Erotic Paranormal Romance ~ BrE
Contains adult language, extreme violence and explicit sex.

Ade’s Review:

Reading Lunar Light, I couldn’t shake from my mind the old white wolf table-top roleplay games I wasted so many weekends on in my youth. The principle characters, like the players in our adolescent games, are thrown together and trust each other on sight (as if in a favour to the storyteller). However, unlike the stories constructed and acted out by a group of teenage boys, the principle characters spent the majority of the book shagging rather than seeking out enemies to kill.

The white-wolf similarity stalks any supernatural tale in the modern era. You can see it in everything from Twilight to True Blood and I do not begrudge it; I once tried to make a pilot for a vampire television show that in hindsight would have got the shit sued out of me. Good job no-one was interested in vampires back in the late nineties! Fletcher, at least, tries to stray from the standard werewolf stereotype by having the main creatures be Wendigo/Wendiga, a North American cannibalistic demon. I must confess, it was this ingredient that made me download the book and give it a go, one of my favourite novels (Stephen King’s Pet Semetary) involves the mystery of the legend of the Wendigo and I was curious as to how Fletcher would handle it.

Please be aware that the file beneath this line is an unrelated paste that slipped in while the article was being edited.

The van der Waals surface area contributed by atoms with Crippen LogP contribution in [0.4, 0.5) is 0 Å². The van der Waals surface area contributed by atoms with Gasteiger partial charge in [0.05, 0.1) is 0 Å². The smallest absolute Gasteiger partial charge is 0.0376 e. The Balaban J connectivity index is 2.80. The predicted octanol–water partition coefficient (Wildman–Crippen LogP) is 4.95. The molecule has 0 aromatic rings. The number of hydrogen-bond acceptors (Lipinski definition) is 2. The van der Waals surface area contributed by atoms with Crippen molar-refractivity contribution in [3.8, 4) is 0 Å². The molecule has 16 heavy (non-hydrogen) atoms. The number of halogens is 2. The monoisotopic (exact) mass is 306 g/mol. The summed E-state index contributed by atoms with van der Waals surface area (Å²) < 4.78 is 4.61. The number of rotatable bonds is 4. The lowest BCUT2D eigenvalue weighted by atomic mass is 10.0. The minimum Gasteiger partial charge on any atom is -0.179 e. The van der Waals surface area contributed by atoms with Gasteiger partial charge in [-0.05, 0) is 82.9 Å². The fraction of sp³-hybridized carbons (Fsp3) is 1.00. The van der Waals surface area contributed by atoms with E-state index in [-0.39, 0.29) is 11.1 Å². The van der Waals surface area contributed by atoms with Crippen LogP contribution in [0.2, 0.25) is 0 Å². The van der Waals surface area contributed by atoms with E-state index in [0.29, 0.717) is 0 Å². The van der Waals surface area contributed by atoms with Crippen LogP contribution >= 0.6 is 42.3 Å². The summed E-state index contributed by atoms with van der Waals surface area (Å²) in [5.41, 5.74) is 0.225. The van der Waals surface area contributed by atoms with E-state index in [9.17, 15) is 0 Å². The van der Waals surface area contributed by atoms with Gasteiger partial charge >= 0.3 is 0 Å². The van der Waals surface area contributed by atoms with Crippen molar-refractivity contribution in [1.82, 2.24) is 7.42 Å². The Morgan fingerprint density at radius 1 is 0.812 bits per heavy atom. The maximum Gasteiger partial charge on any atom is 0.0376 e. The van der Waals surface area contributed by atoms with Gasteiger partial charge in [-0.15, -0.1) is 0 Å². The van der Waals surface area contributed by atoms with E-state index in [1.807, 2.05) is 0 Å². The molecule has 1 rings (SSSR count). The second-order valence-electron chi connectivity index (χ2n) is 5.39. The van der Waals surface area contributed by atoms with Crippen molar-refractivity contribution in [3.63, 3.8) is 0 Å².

The Lunar Light Wendigo is a beast rather similar to the werewolf, though perhaps a little stronger and with some curious powers over the weather system. I would have liked a greater distinction as this was a defining flavour of the tale and one worthy of exploration. As it stood, the story was more concerned with the relationship between the two protagonists than exploring the mythos of their backstory, though of course this may have been a conscious decision to show how little they understood of it themselves.